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Jul 30, 2019

Argentina Reflection - Millie Wilcox

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On July 14th I embarked on the life-changing ‘Entrepreneurs in Argentina’ program. This trip gave me a deeper understanding of the argentine economy and how businesses mitigate the effects of its instability, it also highlighted the unique features of our economy, and how trade between countries can utilise the benefits of both. My perspective on a great deal of issues has changed from this experience; I am now more globally minded, and recognise the reality of life for people without such privilege. The levels of poverty certainly don’t compare, neither does the plastic waste!

Some seemingly mundane cultural differences really stood out. At first it was hard to believe we were in the heart of Buenos Aires, as skyscrapers stood beside two-story buildings. The architecture was very diverse and spread out. Perhaps my favourite difference was the Argentines individually greeting everyone at the start of each day, with a hug and kiss on the cheek. They would also brew a hot drink called mate into one cup, to be shared with everyone. The Argentines welcoming nature made it easier to slip into Argentine life, I appreciated their eagerness to share their culture, and their help with my learning Spanish! The experience opened my eyes to the poverty seen in some parts of the world, and I was still in a more sheltered area! I never realised how simple things such as someone’s education system (public or private) could lead to drastic limitations on their life prospects. During one of our many bus rides, I was shocked to see slums out the window, crammed between two upper-class areas of the city. This was a wakeup call, I realised that it is our responsibility, as people living in privilege, to ensure we improve the situation of those who aren’t. Perhaps some comfort came from a business we visited, making clothing and accessories from other factories waste. They were not only helping mitigate the amounts of pollution but were also giving work to those who wouldn’t have it otherwise – women having to stay at home. These experiences taught me that there are bigger global problems than I ever imagined, but how we can tackle these in our small way through entrepreneurship.

As someone who is quite politically minded, I was interested in their politics from arrival. But I never imagined it would affect the lives of Argentines as greatly as it did. Civilians and businesses alike did not have a plan for after the next presidential election, because their future would be heavily influenced by the result. This wasn’t the only uncertainty they faced either, the Argentine peso also has huge inflation. Reading about it in a textbook was no preparation for seeing inflations heavy impact on their lives, there was such uncertainty that all Argentines I met put their pesos into US dollars immediately as they earned them. What also surprised me was that around half their population does not have a bank account, which means that part of the population was mitigating high-inflations harmful effects, while the other was drowning alongside it. This taught me the value of equal education and opportunities, as I believe that if these people understood more about bank accounts, they would be able to have more financial stability. The trip accumulated to us developing market entry strategies for established NZ businesses. This perfectly solidified the knowledge we had learned, I was even presently surprised by the amount of knowledge I had gained. The photo on the left shows my group and the judges. We created a strategy for an online shares platform, which was challenging with Argentina’s economic instability, rapid inflation, and low bank account ownership.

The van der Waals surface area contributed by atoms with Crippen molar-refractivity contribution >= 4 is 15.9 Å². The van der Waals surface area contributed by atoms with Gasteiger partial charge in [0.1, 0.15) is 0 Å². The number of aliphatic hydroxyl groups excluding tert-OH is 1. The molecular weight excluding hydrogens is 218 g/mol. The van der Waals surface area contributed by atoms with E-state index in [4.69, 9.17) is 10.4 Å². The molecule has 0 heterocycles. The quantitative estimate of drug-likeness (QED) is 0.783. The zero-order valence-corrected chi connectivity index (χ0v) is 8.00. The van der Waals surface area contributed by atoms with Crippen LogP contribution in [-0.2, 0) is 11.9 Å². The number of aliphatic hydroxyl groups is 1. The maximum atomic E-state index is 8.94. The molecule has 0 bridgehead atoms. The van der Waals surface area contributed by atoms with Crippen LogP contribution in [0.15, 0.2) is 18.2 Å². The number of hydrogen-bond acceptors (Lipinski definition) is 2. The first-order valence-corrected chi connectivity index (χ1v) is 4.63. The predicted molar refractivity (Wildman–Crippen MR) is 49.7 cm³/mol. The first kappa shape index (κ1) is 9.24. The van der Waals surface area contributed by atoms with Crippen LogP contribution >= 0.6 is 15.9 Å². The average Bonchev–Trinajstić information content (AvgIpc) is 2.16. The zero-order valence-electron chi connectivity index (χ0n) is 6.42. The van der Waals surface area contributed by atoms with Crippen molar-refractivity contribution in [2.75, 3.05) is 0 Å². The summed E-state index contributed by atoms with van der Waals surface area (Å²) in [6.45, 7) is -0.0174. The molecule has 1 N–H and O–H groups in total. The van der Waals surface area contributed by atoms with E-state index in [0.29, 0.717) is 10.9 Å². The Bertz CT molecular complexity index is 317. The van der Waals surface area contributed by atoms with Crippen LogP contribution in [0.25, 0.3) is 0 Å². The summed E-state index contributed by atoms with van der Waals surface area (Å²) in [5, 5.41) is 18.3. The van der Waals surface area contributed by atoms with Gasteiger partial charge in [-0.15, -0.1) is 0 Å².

This trip changed my life forever. While much of what I learned in Argentina was eye-opening, I also learned the power of being an entrepreneur and creating businesses to tackle these issues. I will take away a global outlook and newfound passion for having my own enterprise and interacting Latin American economies. Alongside my appreciation for the privilege we have, has come a sense of responsibility to improve the lives of those who aren’t as fortunate. But this trip wasn’t all about poverty, Argentina has one of the most beautiful cultures in the world, and impressed me beyond words. The kindness of the people paired with the unique bustling city life of Buenos Aires has left a huge impact on me. Argentina, I will be back!